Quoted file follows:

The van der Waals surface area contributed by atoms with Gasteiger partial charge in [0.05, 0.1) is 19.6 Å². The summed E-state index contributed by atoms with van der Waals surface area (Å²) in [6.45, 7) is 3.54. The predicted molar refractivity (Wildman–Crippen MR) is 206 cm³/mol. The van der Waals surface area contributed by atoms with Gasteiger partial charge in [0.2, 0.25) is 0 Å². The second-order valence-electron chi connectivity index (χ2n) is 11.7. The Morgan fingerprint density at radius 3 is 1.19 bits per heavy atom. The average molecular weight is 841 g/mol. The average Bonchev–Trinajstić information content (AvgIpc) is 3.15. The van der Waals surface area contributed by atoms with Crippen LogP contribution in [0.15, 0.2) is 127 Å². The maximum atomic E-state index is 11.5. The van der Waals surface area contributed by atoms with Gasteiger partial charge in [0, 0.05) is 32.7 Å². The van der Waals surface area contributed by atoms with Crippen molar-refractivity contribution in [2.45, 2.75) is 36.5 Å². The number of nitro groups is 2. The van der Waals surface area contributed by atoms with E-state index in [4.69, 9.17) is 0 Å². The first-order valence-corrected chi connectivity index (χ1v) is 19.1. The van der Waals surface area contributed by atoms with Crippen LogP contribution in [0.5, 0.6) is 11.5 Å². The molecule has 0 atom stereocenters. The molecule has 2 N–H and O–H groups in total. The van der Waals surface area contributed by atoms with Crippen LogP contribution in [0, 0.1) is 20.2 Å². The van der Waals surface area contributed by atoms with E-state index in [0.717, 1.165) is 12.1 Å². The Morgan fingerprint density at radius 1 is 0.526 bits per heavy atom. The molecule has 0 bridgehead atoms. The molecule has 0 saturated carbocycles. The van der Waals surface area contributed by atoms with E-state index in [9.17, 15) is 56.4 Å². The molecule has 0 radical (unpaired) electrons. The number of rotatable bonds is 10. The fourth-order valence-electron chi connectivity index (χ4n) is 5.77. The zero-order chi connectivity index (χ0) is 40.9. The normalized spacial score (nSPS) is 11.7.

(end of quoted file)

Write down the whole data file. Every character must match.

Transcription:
The van der Waals surface area contributed by atoms with Gasteiger partial charge in [0.05, 0.1) is 19.6 Å². The summed E-state index contributed by atoms with van der Waals surface area (Å²) in [6.45, 7) is 3.54. The predicted molar refractivity (Wildman–Crippen MR) is 206 cm³/mol. The van der Waals surface area contributed by atoms with Gasteiger partial charge in [0.2, 0.25) is 0 Å². The second-order valence-electron chi connectivity index (χ2n) is 11.7. The Morgan fingerprint density at radius 3 is 1.19 bits per heavy atom. The average molecular weight is 841 g/mol. The average Bonchev–Trinajstić information content (AvgIpc) is 3.15. The van der Waals surface area contributed by atoms with Crippen LogP contribution in [0.15, 0.2) is 127 Å². The maximum atomic E-state index is 11.5. The van der Waals surface area contributed by atoms with Gasteiger partial charge in [0, 0.05) is 32.7 Å². The van der Waals surface area contributed by atoms with Crippen molar-refractivity contribution in [2.45, 2.75) is 36.5 Å². The number of nitro groups is 2. The van der Waals surface area contributed by atoms with E-state index in [4.69, 9.17) is 0 Å². The first-order valence-corrected chi connectivity index (χ1v) is 19.1. The van der Waals surface area contributed by atoms with Crippen LogP contribution in [0.5, 0.6) is 11.5 Å². The molecule has 0 atom stereocenters. The molecule has 2 N–H and O–H groups in total. The van der Waals surface area contributed by atoms with Crippen LogP contribution in [0, 0.1) is 20.2 Å². The van der Waals surface area contributed by atoms with E-state index in [0.717, 1.165) is 12.1 Å². The Morgan fingerprint density at radius 1 is 0.526 bits per heavy atom. The molecule has 0 bridgehead atoms. The molecule has 0 saturated carbocycles. The van der Waals surface area contributed by atoms with E-state index in [9.17, 15) is 56.4 Å². The molecule has 0 radical (unpaired) electrons. The number of rotatable bonds is 10. The fourth-order valence-electron chi connectivity index (χ4n) is 5.77. The zero-order chi connectivity index (χ0) is 40.9. The normalized spacial score (nSPS) is 11.7.